Ordinary People

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Conrad Jarrett, unable to understand why he survived a boating accident in which his older brother Buck drowned, slits his wrists, spends eight months in a mental hospital and, as the novel opens, arrives home perhaps in only slightly better mental and emotional shape then when he left on a stretcher.

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Judith Guest’s first novel, Ordinary People is set in a Chicago suburb, Lake Forest, near Northwestern University. But the specific location is superfluous. It could be any suburban town, perhaps any family in modern America. Guest attempts to portray the turmoil and guilt an average suburban family experiences following the drowning death of their oldest son, Jordan (Buck) Jarrett, and the near suicide of their other son, Conrad. Conrad, seventeen-year-old A-student, member of the high school choir and swim team, and avid golfer, feels guilt for surviving the boating accident that claimed Buck’s life, feels guilt for having lived, and so decides to die.

The novel deals not only with Conrad’s year-long recovery through counseling and his eight-month hospital stay, but also with the disintegration of the family. As Conrad understands and deals with his feelings and accepts his limitations, his parents, unable any longer to understand or to communicate with each other, separate. In addition, as Conrad returns to Lake Forest and reenters the world he left—school, choir, swimming—he confronts the typical reaction of people who look at him askance, questioning his stability, looking at the scars left on his wrists.

Judith Guest, a forty-one-year-old suburban Minneapolis housewife-turned-novelist, submitted her unsolicited manuscript for Ordinary People to Viking Press, and after waiting more than a year was notified that it had been accepted for publication. For the first time in twenty-seven years Viking accepted an over-the-transom manuscript that lacked even a query letter. Once accepted, the book, which took three years to write, quickly made the bestseller list, was placed on several book-of-the-month club lists, and was sold to Robert Redford for a movie. Guest, a former Michiganite, received a degree in education from the University of Michigan, taught elementary school for three years, and worked briefly as a reporter for a newspaper. Her brief sojourn with the newspaper was her only writing experience; she had no formal training while attending the University.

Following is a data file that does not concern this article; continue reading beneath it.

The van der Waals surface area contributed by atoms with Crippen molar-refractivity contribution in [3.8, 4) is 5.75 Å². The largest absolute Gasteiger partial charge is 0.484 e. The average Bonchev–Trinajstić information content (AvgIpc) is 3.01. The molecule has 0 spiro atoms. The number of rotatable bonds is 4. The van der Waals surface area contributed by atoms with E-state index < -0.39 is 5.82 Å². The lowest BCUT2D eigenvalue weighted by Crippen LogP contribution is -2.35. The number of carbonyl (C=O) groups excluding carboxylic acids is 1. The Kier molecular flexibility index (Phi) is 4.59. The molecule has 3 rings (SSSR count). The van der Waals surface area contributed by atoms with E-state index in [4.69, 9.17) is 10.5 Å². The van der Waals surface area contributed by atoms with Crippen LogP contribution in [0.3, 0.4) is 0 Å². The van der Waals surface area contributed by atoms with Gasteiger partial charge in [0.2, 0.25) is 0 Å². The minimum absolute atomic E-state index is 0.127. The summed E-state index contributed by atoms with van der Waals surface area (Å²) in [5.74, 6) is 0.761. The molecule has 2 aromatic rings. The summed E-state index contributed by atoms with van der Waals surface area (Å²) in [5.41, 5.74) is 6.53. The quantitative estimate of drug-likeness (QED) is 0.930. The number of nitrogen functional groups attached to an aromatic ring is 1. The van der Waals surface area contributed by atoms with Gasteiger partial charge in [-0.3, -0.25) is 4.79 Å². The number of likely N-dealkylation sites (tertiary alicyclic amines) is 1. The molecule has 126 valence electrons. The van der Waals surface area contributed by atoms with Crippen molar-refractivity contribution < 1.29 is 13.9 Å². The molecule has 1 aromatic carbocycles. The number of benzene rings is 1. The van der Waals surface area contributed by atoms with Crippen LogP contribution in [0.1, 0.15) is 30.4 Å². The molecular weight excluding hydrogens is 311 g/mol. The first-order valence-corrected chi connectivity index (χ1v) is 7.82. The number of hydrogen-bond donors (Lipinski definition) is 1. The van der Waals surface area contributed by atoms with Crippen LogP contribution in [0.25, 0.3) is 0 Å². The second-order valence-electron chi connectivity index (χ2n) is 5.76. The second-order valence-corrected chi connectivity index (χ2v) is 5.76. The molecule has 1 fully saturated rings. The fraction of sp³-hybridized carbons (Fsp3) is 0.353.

Each of the ordinary people in the novel is plagued by guilt. Conrad, who goes to Dr. T. C. Berger, the unpredictable modern psychiatrist, twice a week to learn “to be more in control,” blames himself for his brother’s death. He believes that his guilt contaminates everyone with whom he comes in contact. Events pile up, seemingly providing Conrad with support for his theory concerning himself. Not only does Buck, the stronger, older, idolized brother drown while Conrad, the weaker one, endures the ocean storm, clinging to the overturned dismasted sailboat and surviving, but also while in the mental hospital months later a fellow patient commits suicide by burning himself to death. Again Conrad believes that evil surrounds him and contaminates others when, after his release, a girl whom he met while in the hospital asphyxiates herself several months after her release. Conrad becomes convinced, as these events pile up, that he infects everyone he comes in contact with. He believes “all connections with him result in failure. Loss. Evil.”

The conflicts in the novel deal with guilt and its spread, especially among members of the Jarrett family, and with forgiveness. These conflicts are resolved when the protagonist recognizes, understands, and then sheds unnecessary guilt, realizing that punishment does not erase guilt, that depression is merely “reduction of feeling,” and that feeling and the expression of it is better than taking refuge, by controlling feeling.

Conrad, during a large part of the novel, has no self-love. In fact, he barely has a self, so confused has his identity become with his brother Buck’s. Buck was the idol whom he tried through their limited lifetime together to imitate even to the point of dying. As the reader learns through flashbacks about Conrad’s constant attempt to be like Buck, he questions whether Buck’s death was perhaps necessary for Conrad’s life and identity to begin.